Gabrielle Raymond McGee

Gabrielle Raymond McGee is the Vice President of Digital, Marketing and Special Projects for the Tory Burch Foundation. In this role, Gabrielle leads the campaigns, editorial content, online programs, special products and more.

The Tory Burch Foundation empowers women entrepreneurs in the United States.

“I’ve always been an intrapreneur and continue to have a passion to empower women entrepreneurs. A few years ago, my team and I launched, which has enabled the Foundation to scale our impact and reach more than 200,000 women in the last year,” McGee said. “More than 10,000 women have used our digital business plan builder and we are just getting started. It’s a dream job with a dream team, company and mission.” 

Additionally, Gabrielle has helped conceptualize and spearhead our Tory Burch Fellows online program, the #EmbraceAmbition campaign, Seed Box and more. The #EmbraceAmbition campaign reached people around the world in more than 192 countries. 

Gabrielle is able to utilize her talents in the numerous opportunities provided at Tory Burch to create, design and develop campaigns, content and digital platforms to support to foundation's mission. 

McGee calls Tory Burch — the chairman, CEO, and designer of Tory Burch LLC — the ultimate entrepreneur, visionary and boss.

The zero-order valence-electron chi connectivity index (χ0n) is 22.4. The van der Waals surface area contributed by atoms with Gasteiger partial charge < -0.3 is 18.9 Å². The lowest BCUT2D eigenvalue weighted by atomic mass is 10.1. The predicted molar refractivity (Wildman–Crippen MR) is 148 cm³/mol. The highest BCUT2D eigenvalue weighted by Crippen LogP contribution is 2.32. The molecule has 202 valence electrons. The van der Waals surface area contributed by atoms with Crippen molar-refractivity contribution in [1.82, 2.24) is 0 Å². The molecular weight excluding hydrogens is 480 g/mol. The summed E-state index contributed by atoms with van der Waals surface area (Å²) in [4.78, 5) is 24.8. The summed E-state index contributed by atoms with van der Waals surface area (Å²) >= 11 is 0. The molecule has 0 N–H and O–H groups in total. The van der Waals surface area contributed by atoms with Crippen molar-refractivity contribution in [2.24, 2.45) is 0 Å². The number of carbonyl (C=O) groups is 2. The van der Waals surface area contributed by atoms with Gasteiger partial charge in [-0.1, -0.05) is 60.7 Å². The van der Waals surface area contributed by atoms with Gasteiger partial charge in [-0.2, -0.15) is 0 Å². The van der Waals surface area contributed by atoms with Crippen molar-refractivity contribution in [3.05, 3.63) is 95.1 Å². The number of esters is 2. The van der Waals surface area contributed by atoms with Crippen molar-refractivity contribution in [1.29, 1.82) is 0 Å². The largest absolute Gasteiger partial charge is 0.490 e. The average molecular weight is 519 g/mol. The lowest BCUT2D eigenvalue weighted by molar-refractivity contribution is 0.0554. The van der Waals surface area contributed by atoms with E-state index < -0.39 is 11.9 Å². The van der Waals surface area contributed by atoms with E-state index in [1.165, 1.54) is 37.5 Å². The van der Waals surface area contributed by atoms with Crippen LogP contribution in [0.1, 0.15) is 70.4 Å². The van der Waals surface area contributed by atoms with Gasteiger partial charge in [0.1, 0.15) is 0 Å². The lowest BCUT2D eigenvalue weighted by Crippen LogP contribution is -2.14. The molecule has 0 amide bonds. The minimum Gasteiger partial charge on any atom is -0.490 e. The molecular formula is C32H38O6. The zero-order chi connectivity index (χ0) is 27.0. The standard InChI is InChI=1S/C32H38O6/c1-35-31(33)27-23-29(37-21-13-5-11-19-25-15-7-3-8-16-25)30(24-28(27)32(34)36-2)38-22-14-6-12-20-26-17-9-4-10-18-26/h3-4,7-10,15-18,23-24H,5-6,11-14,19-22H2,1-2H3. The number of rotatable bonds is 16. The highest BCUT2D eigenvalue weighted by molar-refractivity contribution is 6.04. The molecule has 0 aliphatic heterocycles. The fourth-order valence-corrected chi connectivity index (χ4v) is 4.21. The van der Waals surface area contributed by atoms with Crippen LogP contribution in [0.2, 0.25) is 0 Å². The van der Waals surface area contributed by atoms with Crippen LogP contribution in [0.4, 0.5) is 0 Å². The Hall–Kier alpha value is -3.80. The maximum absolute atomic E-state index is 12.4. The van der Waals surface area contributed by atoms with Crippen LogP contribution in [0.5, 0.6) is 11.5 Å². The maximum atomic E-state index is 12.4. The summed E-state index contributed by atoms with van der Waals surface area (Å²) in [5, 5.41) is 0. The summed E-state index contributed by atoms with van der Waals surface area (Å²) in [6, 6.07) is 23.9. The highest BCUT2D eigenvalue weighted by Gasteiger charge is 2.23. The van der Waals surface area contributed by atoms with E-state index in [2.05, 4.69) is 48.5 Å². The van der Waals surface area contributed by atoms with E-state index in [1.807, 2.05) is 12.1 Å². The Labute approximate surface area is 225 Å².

Women CEOs in Fortune 500 companies, like Tory Burch, have increased from zero percent in 1995 to 5.4 percent in 2017, according to the Pew Research Center.

Alanna Vagianos


Alanna Vagianos '13 works as the women’s editor at HuffPost in New York City. 

“I’m very passionate about women’s issues and activism, so the fact that I get to be in a field I’m passionate about is definitely a positive,” Vagianos said. 

Living in New York City is not cheap. For Vagianos, finding a job that paid enough, while staying within the journalism field was a big feat.

“Journalism doesn’t pay the big bucks,” Vagianos said. “So getting to a point in my career where I didn’t feel like this struggling writer has been big for me.”

In her role at HuffPost, Vagianos writes and reports on women’s issues with a focus on sexual violence. She also tackles feminism in entertainment, body image, women in politics and reproductive rights. Vagianos said it is important to maintain self care while tackling the hard issues she sees in her day-to-day reporting.